Deadly Yemen famine could strike at any time, warns UN boss

Humanitarian chief Mark Lowcock horror a huge loss of life as fighting continues

A famine inflicting” big loss of life” could strike at any time in Yemen, as meat costs surge and the duel rages over the country’s main port, the UN humanitarian bos, Mark Lowcock, has warned.

Lowcock said that by the time an imminent famine is proven, it would be too late to stop it. Accelerating economic breakdown has caused prices of staples to increase by 30% at a time many millions of Yemenis were already acquiring it is very difficult to feed their families.

Meanwhile, fighting over the port of Hodeidah has limited its capacity, shut down its grain mills and shut the main road inland towards the capital, Sana’a, threatening a lifeline that has allowed aid agencies to reach 8 million people and stave off famine even further this year.

” One of the things about what takes place in famines is there’s a sudden breakdown of which you get no placard ,” Lowcock, the UN under-secretary for humanitarian affairs, told the Guardian on the eve of a UN nations general assembly meeting on Monday to discuss the Yemeni crisis.” When the collapse happens, it’s too late to is everything. There’s a huge loss of life very, very quickly. So that’s the questions we’re flagging .”

The offensive on Hodeidah is being led on the ground by forces from the United Arab Emirates( UAE) with Saudi air support. They are opposing Houthi rebels who have held the port since 2014. The UAE interrupted the attack at the opening up of July to allow time for peace talks, but the negotiations stalled and the offensive restarted on 7 September.

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Yemeni children look at corn cobs for sale at a market in Sana’a but prices have risen amid supplying issues. Photograph: Yahya Arhab/ EPA

Before the most recent offensive, Hodeidah’s population was about 600,000, but Lowcock said it was unclear how many were still in the heavily bombed port city. UN agencies recently delivered food aid for 42,000 families in danger, which Lowcock approximated represented about a quarter of a million people.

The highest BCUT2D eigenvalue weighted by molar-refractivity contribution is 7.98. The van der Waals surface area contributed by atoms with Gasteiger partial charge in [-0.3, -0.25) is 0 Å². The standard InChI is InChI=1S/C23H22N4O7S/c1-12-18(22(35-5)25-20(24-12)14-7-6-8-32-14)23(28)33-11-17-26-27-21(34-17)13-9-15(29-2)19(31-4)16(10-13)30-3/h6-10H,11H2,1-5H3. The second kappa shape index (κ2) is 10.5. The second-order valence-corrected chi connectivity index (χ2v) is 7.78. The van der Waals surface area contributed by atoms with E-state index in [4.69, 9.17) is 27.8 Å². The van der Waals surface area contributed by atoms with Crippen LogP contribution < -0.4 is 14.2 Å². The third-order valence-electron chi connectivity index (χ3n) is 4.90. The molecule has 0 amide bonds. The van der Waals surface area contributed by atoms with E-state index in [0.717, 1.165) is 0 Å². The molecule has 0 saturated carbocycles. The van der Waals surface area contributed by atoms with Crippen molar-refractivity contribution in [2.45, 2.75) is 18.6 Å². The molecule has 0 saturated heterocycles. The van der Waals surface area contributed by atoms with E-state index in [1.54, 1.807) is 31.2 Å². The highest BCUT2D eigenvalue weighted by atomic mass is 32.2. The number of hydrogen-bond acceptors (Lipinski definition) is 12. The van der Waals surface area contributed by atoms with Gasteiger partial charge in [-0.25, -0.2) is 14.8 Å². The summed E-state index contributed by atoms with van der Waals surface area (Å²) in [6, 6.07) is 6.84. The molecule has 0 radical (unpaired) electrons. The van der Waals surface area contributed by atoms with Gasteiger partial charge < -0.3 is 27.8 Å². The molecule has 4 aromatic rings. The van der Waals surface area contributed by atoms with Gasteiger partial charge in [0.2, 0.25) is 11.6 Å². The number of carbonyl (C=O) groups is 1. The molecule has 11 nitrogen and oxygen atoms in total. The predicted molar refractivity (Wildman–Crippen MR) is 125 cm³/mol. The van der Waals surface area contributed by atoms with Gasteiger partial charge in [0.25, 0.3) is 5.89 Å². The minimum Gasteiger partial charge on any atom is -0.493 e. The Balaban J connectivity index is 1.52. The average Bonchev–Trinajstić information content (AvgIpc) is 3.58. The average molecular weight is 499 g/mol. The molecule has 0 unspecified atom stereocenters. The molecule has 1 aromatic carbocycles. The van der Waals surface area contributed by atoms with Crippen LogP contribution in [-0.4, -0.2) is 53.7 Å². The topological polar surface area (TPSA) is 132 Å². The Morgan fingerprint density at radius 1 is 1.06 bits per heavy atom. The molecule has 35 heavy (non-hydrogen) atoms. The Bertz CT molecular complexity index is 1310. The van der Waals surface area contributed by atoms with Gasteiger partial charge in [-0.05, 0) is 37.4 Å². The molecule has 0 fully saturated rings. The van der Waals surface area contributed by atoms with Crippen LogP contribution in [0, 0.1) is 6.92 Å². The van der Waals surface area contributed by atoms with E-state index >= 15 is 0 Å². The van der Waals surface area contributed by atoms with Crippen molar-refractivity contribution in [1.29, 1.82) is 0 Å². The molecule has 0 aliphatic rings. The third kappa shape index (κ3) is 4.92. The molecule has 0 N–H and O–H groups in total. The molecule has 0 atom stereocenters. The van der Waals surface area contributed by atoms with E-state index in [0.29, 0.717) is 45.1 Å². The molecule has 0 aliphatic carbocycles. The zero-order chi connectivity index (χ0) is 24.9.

The veteran British aid official said he thought it unlikely there would be a direct assault on the urban centres but is worried about the impact of the battle on supplies reaching farther inland, in a country that is 90% is highly dependent on food imports.

Fewer ships are docking at Hodeidah, its grain mills have been cut off behind the altering front lines and the road north to Sana’a is now contested and mined, shutting it to food deliveries. Aid convoys now have to follow a more circuitous route along a much poorer road with wrecked bridges and craters from heavy bombing.

At the same time the devaluation of the rial is pushing food further out of the reach of ordinary people.

” And if you were use all your extremely, very meagre income to buy food and you are able to buy 30% less, you know it’s a massive strike ,” Lowcock said.

He denied a report on the Irin news organisation that the UN had tried and failed to evacuate 5,000 civilians from Hodeidah in April this year.

” The theory that you would be engaged in an evacuation of Hodeidah city … it’s not the kind of thing that we would propose ,” Lowcock said.

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Mark Lowcock warned that once the famine was supported it would be too late to stop it. Photo: Denis Balibouse/ Reuters

The Saudi-led coalition has been widely criticised for the persistently high civilian death toll from its aerial bombing campaign, and for the fact that its own investigative mechanism exonerated the use of force in almost every incident.

However, Lowcock noted that the Saudis had admitted that the 9 August bombing of a bus full of children was ” unjustified” and promised to hold accountable those who contributed to the error. He added that the coalition had largely managed to avoid making aid operations.

” There to be basically a good system[ to protect] the aid functioning from members of the military activities and we wouldn’t be able to run the enormous operation we lead were it not for the fact that we are confident that our sites, our accommodation, all our escorts, all our immunisation activities, all our additional activities, will be protected and respected ,” Lowcock said.

Saudi Arabia and the UAE have offered almost half the$ 2bn( PS1. 5bn) pledged for humanitarian relief in Yemen. Lowcock insisted, nonetheless, their role as major donors did not stop him from speaking out about the implications of their military operations on the Yemeni population.

He said:” The record speaks for itself on what we’ve done and I’ve made a string of statements on abuses and atrocities, sent at all sides .”

Read more: https :// www.theguardian.com/ world/ 2018/ sep/ 24/ deadly-yemen-famine-could-strike-at-any-time-warns-un-boss

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